I will be the first to admit, it is impossible to come up with a firm answer to the question.  None of us would use any of these drugs if there was no CLL gun held to our heads. Given that we may not always have a choice about putting of high impact therapy, the least we can do is make decisions with our eyes wide open.  It is important to realize there is really no free lunch out there.  You pay for these drugs with your wallet and possibly increased risk of adverse effects, every time you opt for increased “oomph”.  Beware of that perfect storm!

Be well, stay informed!

Chaya

 

http://www.fda.gov/medwatch/SAFETY/1998/rituxa.htm

December 5, 1998

Important Prescribing Information

Dear Doctor:

It is important that Genentech, Inc. and IDEC Pharmaceuticals Corporation inform you of eight post-marketing reports of severe infusion-related adverse events associated with the use of RITUXAN (rituximab) that resulted in fatal outcomes. These adverse events represent an increase in the severity of infusion-related symptoms. Since its approval in November 1997, for the treatment of patients with relapsed or refractory low-grade or follicular, CD20 positive, B-cell non-Hodgkin's lymphoma, approximately 70 cases of serious infusion-related events have been reported out of an estimated 12,000 to 14,000 patients that have been treated with rituximab worldwide. The labeling for RITUXAN (rituximab) will be revised to reflect this new information.

In seven of the eight fatalities, severe symptoms occurred during the first RITUXAN (rituximab) infusion. The cause of death was not reported or remains unknown for two of the eight cases. In most cases, death was preceded by severe bronchospasm, dyspnea, hypotension, and/or angioedema. Severe respiratory events, including hypoxia, pulmonary infiltrates, and adult respiratory distress syndrome, contributed to six of the eight reported deaths. In some cases symptoms worsened over time, while in others initial improvement was followed by clinical deterioration. Therefore, patients experiencing any of the severe infusion-related symptoms mentioned above or in the labeling (see ADVERSE REACTIONS section of the enclosed package insert) should be monitored closely until complete resolution of their symptoms occurs.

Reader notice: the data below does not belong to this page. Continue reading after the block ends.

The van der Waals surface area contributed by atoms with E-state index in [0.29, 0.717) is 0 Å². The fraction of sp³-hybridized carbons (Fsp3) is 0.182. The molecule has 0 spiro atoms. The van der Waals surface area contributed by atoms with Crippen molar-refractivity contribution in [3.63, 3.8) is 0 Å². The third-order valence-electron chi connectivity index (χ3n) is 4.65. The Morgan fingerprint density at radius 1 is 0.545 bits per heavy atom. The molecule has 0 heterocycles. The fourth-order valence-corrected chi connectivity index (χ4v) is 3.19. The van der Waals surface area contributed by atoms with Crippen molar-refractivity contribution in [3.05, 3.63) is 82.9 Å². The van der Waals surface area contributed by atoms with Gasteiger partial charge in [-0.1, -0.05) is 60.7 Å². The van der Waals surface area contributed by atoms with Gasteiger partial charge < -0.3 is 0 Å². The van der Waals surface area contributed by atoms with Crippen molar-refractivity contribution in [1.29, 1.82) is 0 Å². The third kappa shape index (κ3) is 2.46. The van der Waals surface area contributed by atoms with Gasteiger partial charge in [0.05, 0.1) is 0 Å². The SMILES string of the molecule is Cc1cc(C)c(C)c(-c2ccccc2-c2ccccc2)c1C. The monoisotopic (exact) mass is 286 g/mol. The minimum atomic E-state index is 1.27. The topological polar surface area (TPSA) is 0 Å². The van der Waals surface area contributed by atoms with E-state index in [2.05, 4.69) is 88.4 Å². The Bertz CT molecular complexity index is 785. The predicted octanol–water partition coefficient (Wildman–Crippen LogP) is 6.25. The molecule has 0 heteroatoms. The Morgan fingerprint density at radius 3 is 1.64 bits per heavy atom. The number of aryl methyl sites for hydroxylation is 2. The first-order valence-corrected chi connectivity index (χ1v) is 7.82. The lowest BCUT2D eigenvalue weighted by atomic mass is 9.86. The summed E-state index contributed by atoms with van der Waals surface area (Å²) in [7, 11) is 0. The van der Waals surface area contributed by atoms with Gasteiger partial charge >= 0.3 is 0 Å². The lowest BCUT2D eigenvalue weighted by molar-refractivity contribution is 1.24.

Review of the reports for these eight patients did not reveal a common pattern of predisposing factors. However, it appears that patients with a high tumor burden or with a high number (>50,000/mm3) of circulating malignant cells may be at higher risk. Therefore, these patients should be treated with extreme caution and be closely monitored throughout each infusion. The package insert was revised in September 1998 to include additional information in the WARNINGS section regarding tumor lysis syndrome and the management of patients presenting with tumor lysis syndrome.

Please consult the WARNINGS section of the enclosed RITUXAN (rituximab) package insert for information on monitoring and handling patients experiencing hypersensitivity reactions or other infusion-related symptoms.

This new safety information will help in the management of your lymphoma patients who receive RITUXAN (rituximab) therapy. Should you have any questions regarding the use of RITUXAN (rituximab), please call our Medical Information Department at 1-800-821-8590.

Healthcare professionals should report any serious adverse events suspected to be associated with the use of RITUXAN (rituximab) to Genentech at 1-8000-626-3553, extension 57541. Alternatively, this information may also be reported to FDA's MedWatch reporting system by phone (1-800-FDA-1088), facsimile (1-800-FDA-0178), or mailed to MedWatch using form FDA 3500 to HF-2 5600 Fishers Lane, Rockville, MD 20852-9787.

Sincerely,

Susan D. Hellmann, MD, MPH
Senior Vice President
Chief Medical Officer
Genentech, Inc.
1 DNA Way
South San Francisco, CA 94080-4990
650-225-1000

Antonio J. Grillo-Lopez, M.D.
Senior Vice President
Medical and Regulatory Affairs
IDEC Pharmaceuticals Corporation
11011 Torreya Road
San Diego, CA 92121
619-850-8500